David Benjamin Sherry is an American photographer and avid darkroom printer who is challenging and reinvigorating the American Western landscape tradition among other classic genres of photography.
His work revolves around interests in the analog film process, environmentalism, color, mysticism, abstraction, human connectedness in the digital age, minimalism and queer politics, and he ultimately aims to reexamine the history of photography.
The Alaska Whale Foundation (AWF) was founded in 1996 by a team of passionate individuals who wanted to shed light on the amazing behaviors of the endangered humpback whales in Southeast Alaska.
Today, AWF is able to fully realize a mission that extends beyond research: to effect change through ambitious science-driven research, conservation and education programs.
Over the 8-day journey from Sitka to Petersburg aboard a wooden trawler, Bridge curated an educational and immersive experience, while creating ample opportunity for Sherry’s artistic process. Our course took us through the Inside Passage, with stops at Lake Eva on Baranof Island and Warm Springs Bay, home to the AWF field station. After anchoring at Admiralty Island, and visiting the mossy forest of West Brother Island, we spent the day at LeConte Glacier to witness what’s been studied as record retreat. The overall purpose was to inform and inspire the artist, exposing him to three broad issues of regional and global conservation concerns:
Human-wildlife conflicts are on the rise as humans continue to encroach on wildlife habitat. In Southeast Alaska, this is especially true with marine mammals and commercial fisheries. For example, humpback whales have learned to feed on salmon released from salmon hatcheries; sperm whales have started stealing fish from commercial black-cod fishermen; and sea otters are threatening the regional crab fishery by exploiting Dungeness crab. As well, whales, porpoises and sea lions are increasingly entangled in fishing gear, which is costly for the fishermen and potentially lethal for the animals. We visited several sites where these conflicts are occurring and talked with individuals that are being affected. We also learned about the steps that Alaska Whale Foundation is taking to mitigate these problems.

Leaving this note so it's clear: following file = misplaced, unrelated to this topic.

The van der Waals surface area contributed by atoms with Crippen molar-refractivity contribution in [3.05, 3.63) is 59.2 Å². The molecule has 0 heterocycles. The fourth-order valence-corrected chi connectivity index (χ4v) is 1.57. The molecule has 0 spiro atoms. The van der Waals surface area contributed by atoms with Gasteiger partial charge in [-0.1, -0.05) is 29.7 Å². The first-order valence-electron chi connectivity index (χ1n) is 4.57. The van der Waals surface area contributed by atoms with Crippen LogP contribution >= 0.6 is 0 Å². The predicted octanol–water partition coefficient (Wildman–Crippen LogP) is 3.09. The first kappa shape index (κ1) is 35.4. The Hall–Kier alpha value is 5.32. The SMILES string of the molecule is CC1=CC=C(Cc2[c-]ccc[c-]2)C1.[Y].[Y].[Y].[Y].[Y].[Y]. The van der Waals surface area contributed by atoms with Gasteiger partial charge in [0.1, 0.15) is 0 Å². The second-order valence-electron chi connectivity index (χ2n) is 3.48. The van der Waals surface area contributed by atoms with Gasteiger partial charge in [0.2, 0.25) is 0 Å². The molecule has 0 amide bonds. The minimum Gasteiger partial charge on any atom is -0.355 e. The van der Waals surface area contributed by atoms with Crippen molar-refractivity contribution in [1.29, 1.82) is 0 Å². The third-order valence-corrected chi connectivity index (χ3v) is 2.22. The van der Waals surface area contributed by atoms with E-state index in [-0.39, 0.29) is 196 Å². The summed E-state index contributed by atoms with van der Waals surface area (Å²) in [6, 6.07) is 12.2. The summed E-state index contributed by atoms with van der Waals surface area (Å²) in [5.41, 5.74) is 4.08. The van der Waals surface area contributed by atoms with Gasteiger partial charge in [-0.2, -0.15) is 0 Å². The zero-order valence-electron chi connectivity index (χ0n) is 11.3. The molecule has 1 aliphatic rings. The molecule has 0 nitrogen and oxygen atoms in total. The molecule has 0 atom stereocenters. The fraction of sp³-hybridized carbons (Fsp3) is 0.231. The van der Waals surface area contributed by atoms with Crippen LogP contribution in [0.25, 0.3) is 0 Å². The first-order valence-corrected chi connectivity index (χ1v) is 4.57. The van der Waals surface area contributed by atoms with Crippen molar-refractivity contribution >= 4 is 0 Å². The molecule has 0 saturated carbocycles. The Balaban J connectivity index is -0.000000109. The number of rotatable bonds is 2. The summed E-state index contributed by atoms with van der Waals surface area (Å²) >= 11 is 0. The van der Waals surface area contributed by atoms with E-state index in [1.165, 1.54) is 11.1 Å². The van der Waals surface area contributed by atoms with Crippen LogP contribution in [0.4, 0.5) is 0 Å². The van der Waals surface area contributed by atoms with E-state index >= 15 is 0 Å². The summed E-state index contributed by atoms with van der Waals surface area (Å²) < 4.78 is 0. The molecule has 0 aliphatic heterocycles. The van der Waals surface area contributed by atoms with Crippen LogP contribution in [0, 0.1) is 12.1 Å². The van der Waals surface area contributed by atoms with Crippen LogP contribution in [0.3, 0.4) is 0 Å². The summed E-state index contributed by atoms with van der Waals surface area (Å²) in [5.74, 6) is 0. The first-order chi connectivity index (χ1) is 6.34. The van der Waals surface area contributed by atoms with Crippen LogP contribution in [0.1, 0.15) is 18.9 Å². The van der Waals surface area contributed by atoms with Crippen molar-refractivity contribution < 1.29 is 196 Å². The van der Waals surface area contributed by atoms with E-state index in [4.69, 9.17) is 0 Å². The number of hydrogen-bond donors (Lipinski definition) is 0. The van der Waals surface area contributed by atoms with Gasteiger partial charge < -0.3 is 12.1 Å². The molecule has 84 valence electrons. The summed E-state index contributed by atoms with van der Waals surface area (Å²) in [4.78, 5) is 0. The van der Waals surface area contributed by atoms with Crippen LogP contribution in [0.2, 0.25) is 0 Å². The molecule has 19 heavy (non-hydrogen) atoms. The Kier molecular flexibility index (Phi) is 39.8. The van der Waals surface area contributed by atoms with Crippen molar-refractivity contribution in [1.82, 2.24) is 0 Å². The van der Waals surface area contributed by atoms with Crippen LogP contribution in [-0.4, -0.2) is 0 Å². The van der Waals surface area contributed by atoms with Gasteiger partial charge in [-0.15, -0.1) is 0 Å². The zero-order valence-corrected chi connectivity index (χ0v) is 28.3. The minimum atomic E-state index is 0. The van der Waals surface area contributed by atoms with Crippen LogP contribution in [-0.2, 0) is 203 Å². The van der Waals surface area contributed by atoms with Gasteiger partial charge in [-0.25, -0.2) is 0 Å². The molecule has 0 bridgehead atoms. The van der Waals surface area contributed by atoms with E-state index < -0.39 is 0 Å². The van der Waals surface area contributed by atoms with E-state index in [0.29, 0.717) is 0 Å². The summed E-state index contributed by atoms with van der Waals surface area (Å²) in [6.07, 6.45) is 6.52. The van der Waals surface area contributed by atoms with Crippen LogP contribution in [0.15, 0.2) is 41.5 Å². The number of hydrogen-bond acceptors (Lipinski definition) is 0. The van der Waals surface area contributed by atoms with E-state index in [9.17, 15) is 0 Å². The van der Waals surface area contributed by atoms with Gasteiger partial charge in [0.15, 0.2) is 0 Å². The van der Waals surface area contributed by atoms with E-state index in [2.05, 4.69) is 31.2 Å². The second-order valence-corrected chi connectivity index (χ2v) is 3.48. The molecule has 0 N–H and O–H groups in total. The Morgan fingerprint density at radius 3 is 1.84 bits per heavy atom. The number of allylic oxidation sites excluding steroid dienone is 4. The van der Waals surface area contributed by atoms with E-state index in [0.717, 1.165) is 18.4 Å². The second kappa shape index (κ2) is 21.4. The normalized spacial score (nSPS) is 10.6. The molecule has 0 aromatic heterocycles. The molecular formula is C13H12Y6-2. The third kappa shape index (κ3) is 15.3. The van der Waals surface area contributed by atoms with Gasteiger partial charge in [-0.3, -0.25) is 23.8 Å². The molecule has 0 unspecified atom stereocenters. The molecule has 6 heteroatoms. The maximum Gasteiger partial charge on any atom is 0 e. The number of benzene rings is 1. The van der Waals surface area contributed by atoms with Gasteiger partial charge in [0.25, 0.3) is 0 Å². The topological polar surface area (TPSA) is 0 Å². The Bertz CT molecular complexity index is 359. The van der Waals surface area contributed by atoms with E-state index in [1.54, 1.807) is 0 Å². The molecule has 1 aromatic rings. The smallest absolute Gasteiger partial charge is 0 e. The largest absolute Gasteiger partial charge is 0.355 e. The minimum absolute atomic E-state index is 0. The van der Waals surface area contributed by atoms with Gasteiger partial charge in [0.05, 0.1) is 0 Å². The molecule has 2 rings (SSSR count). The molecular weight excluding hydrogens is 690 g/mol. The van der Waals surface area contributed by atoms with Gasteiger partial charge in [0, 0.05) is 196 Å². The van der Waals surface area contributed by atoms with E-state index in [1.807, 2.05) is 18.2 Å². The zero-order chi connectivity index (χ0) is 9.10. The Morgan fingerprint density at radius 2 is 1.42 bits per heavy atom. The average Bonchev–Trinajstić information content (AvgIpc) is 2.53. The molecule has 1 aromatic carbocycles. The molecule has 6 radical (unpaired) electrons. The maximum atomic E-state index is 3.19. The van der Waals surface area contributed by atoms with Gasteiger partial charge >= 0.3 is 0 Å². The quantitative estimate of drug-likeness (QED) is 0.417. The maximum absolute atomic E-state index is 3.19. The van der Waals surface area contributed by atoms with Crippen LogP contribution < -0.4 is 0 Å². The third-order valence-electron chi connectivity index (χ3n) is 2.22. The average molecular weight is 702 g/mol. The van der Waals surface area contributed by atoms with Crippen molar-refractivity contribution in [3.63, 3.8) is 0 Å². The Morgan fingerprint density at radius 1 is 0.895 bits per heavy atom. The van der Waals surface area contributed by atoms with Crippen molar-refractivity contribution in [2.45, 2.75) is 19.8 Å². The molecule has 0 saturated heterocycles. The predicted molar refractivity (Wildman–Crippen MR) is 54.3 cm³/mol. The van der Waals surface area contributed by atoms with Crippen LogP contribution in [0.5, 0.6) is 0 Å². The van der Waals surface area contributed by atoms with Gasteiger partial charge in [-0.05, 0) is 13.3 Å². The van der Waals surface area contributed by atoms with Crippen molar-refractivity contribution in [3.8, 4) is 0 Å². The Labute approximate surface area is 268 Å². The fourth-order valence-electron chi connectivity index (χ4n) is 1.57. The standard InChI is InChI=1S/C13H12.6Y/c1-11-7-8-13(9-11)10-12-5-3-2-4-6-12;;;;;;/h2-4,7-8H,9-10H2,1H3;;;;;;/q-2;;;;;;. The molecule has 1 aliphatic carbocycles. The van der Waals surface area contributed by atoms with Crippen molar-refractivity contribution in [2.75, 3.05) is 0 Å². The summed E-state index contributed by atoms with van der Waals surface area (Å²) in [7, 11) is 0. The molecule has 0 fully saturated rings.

Southeast Alaska is home to the largest remaining tracts of rare, yet globally-significant temperate rainforest. Unfortunately, only a fraction of the original old-growth forests still stand and these are under threat from continued logging. We visited both an old-growth forest stand and a ‘cut-block’ to experience the effect that clear-cut logging has on this ecosystem. We reviewed regional maps to appreciate the extent of the problem and consider solutions that take into account social and economic as well as environmental concerns.
The negative effects of climate change in Southeast Alaska are both visible and striking: glaciers are receding at unprecedented rates, snow is disappearing from the mountain tops, and iconic cedar forests are experiencing widespread die-offs. We discussed the causes, implications and possible solutions to climate change while visiting the Le Conte Glacier, the planet’s southernmost tidewater glacier and one that is predicted to disappear in the coming decades. While in this dramatic and awe-inspiring setting, we saw firsthand how quickly change is occurring by looking at photos of the glacier taken decades earlier.